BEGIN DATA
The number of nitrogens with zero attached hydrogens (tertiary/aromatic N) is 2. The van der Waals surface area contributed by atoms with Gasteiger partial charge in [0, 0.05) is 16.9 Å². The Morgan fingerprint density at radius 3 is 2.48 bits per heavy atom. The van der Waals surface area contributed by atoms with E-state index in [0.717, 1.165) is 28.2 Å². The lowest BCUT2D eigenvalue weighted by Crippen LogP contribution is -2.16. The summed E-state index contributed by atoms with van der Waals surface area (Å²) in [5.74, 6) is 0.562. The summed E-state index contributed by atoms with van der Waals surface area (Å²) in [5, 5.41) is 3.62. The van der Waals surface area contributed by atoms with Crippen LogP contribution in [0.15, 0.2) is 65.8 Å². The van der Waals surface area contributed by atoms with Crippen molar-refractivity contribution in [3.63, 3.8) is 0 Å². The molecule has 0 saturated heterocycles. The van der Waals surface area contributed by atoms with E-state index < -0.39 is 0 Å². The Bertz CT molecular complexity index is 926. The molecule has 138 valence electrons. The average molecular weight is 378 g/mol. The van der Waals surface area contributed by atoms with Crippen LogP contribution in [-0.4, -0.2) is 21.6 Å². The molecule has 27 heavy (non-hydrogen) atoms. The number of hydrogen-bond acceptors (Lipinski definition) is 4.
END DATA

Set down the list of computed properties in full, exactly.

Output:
The number of nitrogens with zero attached hydrogens (tertiary/aromatic N) is 2. The van der Waals surface area contributed by atoms with Gasteiger partial charge in [0, 0.05) is 16.9 Å². The Morgan fingerprint density at radius 3 is 2.48 bits per heavy atom. The van der Waals surface area contributed by atoms with E-state index in [0.717, 1.165) is 28.2 Å². The lowest BCUT2D eigenvalue weighted by Crippen LogP contribution is -2.16. The summed E-state index contributed by atoms with van der Waals surface area (Å²) in [5.74, 6) is 0.562. The summed E-state index contributed by atoms with van der Waals surface area (Å²) in [5, 5.41) is 3.62. The van der Waals surface area contributed by atoms with Crippen LogP contribution in [0.15, 0.2) is 65.8 Å². The van der Waals surface area contributed by atoms with Crippen molar-refractivity contribution in [3.63, 3.8) is 0 Å². The molecule has 0 saturated heterocycles. The van der Waals surface area contributed by atoms with E-state index < -0.39 is 0 Å². The Bertz CT molecular complexity index is 926. The molecule has 138 valence electrons. The average molecular weight is 378 g/mol. The van der Waals surface area contributed by atoms with Crippen LogP contribution in [-0.4, -0.2) is 21.6 Å². The molecule has 27 heavy (non-hydrogen) atoms. The number of hydrogen-bond acceptors (Lipinski definition) is 4.